Coming out of Trinity High School in Washington, Penn., senior Andrew Miller committed to Ohio State as a tight end prospect ranked 41st overall by rivals.com. By his junior year, Miller was starting at left tackle instead. “The coaches sat me down and said that the best position for my future, and the future of this team, was on the offensive line,” Miller said. “And it’s hard to say no to that.” Growing up in Pennsylvania, Miller’s mother Lynne Miller was leery of allowing her son to play football. In fact, it wasn’t until he was roughly 12 years old that he began to play football for the first time. “When he signed up for baseball, his baseball coach was the one who told him that he wanted Andrew to play on the football team,” Lynne said. “The football coach in our area, he used to go from door to door and recruit just like the big guys do. And Andrew wanted to play badly.” While Miller currently stands at 6-feet-6-inches tall and weighs in at almost 300 pounds, Lynne stressed that he’s always been bigger than most. “He was a lineman even back then,” Lynne said. “He was always much bigger than the average kid his age.” As a senior playing for Trinity High School, Miller was named to the all-Pennsylvania team. He caught 11 passes for 270 yards and four touchdowns. College football programs from all over the country were recruiting Miller. Offers were coming in from Penn State, Pittsburgh, West Virginia and Indiana, just to name a few. But when Miller finally had to make a decision about where he wanted to play, it was the last school that made a pitch to him that he decided to sign with. “I understood that OSU was a good football program, and I knew that I could be successful here with football,” Miller said. “Once I found out all of the other things like academics and how good the people are around here, there just wasn’t another choice for me.” “We went to see it, and it’s hard to turn your back on OSU,” Lynne said. “Not just the facilities but the people and the coaches. Every time we went to a campus we thought that it would be the one, but when we saw OSU, it was just above and beyond.” After working hard for two years, Miller was finally given the opportunity to start at left tackle in his junior year. Then, four games into the season, he came down with the flu and had to sit out games against Indiana and Wisconsin. Coming into this season, Miller had every intention of competing for a starting position on the line. Unfortunately, a left elbow injury kept him from displaying his full potential. “My elbow injury has been going on for so long that I can’t really sit here and dwell on it,” Miller said. “I don’t want to get it fixed and be out for a long time.” Injury or not, Miller has every intention of cracking the starting lineup before the season ends. “The goal is always to be a starter and I compete every single day,” Miller said. “I’m never going to submit. Everyone has their role on the team, but I don’t want to see myself as a role player who only comes in on jumbo packages. “But at the end of the day, I have however many games left here at OSU and I’m going to make the most of them.” Miller, who was a National Honor Society member in high school with a 3.99 grade point average, still dreams of playing professionally when he’s finished with school. But if it doesn’t work out, he has other career opportunities in mind. “If that (professional football) doesn’t work out, I’m going to pursue a career in sales,” Miller said. “And so I have a few leads in some medical fields, selling orthopedic and medical equipment, things of that nature.” Lynne believes that the key to her son’s success is a constant dedication to bettering himself. “Andrew is very disciplined,” Lynne said. “He always got his work done and he always planned ahead. I was always amazed. I would say ‘where did you get that from?’ I don’t know where he got it from because it wasn’t from me.”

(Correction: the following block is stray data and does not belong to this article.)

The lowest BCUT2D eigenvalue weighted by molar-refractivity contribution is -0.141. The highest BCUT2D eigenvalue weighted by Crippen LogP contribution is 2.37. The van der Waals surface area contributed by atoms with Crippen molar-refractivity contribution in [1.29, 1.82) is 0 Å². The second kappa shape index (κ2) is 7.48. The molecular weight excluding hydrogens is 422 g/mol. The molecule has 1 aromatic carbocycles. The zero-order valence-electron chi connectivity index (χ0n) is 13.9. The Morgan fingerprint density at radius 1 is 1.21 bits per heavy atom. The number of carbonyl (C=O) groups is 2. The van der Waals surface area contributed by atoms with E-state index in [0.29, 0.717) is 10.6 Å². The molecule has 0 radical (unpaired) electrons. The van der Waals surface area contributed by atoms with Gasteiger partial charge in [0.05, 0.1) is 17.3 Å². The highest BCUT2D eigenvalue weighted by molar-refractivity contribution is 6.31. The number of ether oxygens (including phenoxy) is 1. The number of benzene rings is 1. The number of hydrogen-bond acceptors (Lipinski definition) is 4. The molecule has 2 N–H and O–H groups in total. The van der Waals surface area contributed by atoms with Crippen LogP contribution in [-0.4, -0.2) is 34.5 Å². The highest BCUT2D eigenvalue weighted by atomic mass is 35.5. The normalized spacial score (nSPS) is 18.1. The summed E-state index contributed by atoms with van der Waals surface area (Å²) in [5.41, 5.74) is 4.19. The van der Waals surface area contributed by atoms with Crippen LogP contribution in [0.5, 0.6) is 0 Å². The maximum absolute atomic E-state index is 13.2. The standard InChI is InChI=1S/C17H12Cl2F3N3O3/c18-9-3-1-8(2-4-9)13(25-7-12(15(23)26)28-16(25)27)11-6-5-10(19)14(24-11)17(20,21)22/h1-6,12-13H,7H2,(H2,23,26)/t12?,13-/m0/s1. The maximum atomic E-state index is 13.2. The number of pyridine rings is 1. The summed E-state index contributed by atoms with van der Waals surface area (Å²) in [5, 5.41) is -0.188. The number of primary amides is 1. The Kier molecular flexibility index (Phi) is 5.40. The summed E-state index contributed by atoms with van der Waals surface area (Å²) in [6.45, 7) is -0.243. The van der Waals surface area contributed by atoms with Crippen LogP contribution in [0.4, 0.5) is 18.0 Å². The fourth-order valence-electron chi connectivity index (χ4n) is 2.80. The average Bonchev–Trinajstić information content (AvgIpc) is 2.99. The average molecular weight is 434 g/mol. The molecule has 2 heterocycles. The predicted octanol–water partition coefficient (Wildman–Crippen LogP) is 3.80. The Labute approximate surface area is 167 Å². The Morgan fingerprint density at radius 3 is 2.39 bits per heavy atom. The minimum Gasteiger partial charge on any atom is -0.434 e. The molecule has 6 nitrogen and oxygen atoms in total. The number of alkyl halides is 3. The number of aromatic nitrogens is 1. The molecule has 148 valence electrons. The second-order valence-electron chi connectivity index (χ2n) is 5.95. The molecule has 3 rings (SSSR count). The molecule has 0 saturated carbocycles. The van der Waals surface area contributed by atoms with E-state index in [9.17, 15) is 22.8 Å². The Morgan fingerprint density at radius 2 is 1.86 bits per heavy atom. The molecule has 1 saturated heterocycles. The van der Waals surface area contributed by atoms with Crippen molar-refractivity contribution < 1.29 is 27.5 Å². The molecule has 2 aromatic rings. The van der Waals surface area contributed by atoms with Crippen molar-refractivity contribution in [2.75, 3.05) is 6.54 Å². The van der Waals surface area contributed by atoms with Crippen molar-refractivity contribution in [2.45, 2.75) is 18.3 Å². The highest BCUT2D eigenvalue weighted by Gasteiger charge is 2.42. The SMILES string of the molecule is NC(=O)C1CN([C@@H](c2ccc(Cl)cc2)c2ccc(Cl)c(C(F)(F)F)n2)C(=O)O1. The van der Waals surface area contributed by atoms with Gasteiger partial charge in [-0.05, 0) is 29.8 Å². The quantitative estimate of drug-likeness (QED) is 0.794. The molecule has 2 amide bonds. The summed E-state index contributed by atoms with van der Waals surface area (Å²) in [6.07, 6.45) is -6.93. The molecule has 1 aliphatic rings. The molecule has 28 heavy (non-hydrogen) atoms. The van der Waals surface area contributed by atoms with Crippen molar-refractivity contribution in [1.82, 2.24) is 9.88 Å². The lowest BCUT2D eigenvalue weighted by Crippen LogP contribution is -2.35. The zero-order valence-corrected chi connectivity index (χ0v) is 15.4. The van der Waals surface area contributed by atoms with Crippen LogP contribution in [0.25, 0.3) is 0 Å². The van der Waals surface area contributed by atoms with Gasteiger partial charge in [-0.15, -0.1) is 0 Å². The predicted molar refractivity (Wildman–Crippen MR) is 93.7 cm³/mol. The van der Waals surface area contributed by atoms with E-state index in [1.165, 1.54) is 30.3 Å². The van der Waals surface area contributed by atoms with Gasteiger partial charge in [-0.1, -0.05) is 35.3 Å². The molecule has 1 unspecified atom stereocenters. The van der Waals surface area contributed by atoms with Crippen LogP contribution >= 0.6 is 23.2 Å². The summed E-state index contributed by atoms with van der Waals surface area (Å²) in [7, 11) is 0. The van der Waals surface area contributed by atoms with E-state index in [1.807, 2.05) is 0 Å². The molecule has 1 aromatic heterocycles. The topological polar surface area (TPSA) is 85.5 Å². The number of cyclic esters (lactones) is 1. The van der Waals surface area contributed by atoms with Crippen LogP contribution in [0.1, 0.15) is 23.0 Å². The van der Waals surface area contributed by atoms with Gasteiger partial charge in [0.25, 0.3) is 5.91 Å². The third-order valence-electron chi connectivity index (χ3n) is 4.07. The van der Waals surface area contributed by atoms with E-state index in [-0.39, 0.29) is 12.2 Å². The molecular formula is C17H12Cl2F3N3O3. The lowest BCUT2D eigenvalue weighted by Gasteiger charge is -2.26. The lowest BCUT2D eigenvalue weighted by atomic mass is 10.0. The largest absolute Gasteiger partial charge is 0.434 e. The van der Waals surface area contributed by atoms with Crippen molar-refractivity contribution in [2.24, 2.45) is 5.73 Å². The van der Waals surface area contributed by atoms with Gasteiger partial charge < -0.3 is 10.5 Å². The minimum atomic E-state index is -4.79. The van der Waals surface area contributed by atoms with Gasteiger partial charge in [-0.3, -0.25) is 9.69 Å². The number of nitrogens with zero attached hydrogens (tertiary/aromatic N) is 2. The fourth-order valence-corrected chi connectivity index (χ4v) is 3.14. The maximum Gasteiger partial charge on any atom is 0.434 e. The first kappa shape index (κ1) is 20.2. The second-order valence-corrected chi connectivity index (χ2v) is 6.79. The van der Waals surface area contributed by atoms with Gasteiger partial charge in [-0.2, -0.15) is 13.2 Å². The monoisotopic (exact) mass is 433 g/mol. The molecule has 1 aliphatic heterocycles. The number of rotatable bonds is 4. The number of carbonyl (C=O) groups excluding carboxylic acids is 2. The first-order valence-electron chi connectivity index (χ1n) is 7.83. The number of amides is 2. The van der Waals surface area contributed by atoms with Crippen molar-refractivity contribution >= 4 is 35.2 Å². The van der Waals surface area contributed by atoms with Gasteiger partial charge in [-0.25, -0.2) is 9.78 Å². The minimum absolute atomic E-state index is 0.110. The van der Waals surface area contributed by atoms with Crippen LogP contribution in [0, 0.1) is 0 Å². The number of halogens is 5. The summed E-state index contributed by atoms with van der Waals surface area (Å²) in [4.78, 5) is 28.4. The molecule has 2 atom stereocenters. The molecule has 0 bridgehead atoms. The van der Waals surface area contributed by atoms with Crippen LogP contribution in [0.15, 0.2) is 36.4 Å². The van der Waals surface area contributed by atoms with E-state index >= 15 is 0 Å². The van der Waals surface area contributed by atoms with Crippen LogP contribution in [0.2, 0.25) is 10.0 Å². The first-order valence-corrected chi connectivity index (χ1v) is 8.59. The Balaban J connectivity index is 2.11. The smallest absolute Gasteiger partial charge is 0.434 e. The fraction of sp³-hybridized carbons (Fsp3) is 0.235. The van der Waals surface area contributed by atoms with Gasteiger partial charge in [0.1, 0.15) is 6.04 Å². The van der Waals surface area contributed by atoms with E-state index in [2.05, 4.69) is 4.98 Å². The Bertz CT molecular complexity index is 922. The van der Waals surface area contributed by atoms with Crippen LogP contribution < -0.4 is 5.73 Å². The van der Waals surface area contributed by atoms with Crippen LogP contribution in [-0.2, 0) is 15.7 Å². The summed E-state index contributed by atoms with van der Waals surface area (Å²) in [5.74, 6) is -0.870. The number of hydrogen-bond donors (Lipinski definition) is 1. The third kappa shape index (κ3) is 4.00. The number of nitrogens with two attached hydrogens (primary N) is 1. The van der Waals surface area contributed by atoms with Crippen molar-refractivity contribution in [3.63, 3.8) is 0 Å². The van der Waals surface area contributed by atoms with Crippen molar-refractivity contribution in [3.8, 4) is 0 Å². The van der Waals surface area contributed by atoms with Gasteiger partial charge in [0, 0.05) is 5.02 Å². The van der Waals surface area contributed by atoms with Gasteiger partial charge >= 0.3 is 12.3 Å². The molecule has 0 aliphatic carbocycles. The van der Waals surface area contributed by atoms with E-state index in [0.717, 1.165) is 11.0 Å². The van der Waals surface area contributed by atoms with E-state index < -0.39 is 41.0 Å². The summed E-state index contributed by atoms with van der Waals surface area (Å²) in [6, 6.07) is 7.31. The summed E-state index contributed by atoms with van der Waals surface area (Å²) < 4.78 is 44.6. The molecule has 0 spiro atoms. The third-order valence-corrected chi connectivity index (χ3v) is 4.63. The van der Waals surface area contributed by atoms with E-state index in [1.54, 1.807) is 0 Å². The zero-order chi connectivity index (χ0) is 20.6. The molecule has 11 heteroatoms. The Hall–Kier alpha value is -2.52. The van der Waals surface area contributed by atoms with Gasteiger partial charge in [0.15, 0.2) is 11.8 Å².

Then-sophomore attackman Reegan Comeault (8) fights for a loose ball during a game against Marquette Feb. 23 at the Woody Hayes Athletic Center. OSU won, 18-8.Credit: Shelby Lum / Photo editorComing off a season in which the Ohio State men’s lacrosse team won the ECAC conference tournament championship and its first NCAA tournament game in five years, plenty of excitement surrounds the program regarding just how far the Buckeyes can go in 2014.“We definitely have great potential,” senior goalie and captain Greg Dutton said. “We lost some key guys last year, but we’ve got some new guys in the mix, guys who are ready to step up. We are really excited for this season.”However, when OSU takes the field this spring, it will do so without the program’s all-time leading goal scorer in attackman Logan Schuss, who graduated last spring. The Minnesota Swarm selected Schuss with first overall pick in the 2013 National Lacrosse League Entry Draft in September.OSU coach Nick Myers, who is entering his sixth season with the team, said he believes it is going to take a team effort to replace Schuss.“Offensively, we pride ourselves on sharing the ball,” Myers said. “We are going to need some guys to step into some different roles, but I don’t think it’s going to be one person that replaces Logan.”One returning player is junior midfielder Jesse King, who was second on the team in points last season after tallying 32 goals and 23 assists. King was also one of 51 players named to Team Canada’s training squad in October.“It’s a huge confidence builder for him to get a chance to play with some of the best in the world,” Myers said about King’s experience. “He knows he is going to have a lot more attention from opponents and defenses, but I think he is up for that challenge.”Offensively, OSU returns four players who scored more than 20 points — King, sophomore attackman Carter Brown, junior midfielder Turner Evans and junior midfielder David Planning — to a team that went 13-4 last season, including 7-2 in conference play.OSU is ranked No. 7 in the “Inside Lacrosse” preseason poll, the first time the Buckeyes have been in the preseason top 10. The Buckeyes are also set to feature two Preseason First Team All-Americans for the first time in program history in King and senior defenseman Joe Meurer, who was selected with the 10th overall pick by the Florida Launch in the 2014 MLL Collegiate Draft Friday.Still, despite the talent OSU returns to the squad, Meurer said his team is not the best they can be quite yet.“We’ve still got a lot of work to do,” Meurer said. “As January progresses, we will definitely continue to build the blocks that we need to be the team that we want to be.”The Buckeyes are set to open the season Feb. 9 when they travel to Baltimore to take on No. 14 Johns Hopkins.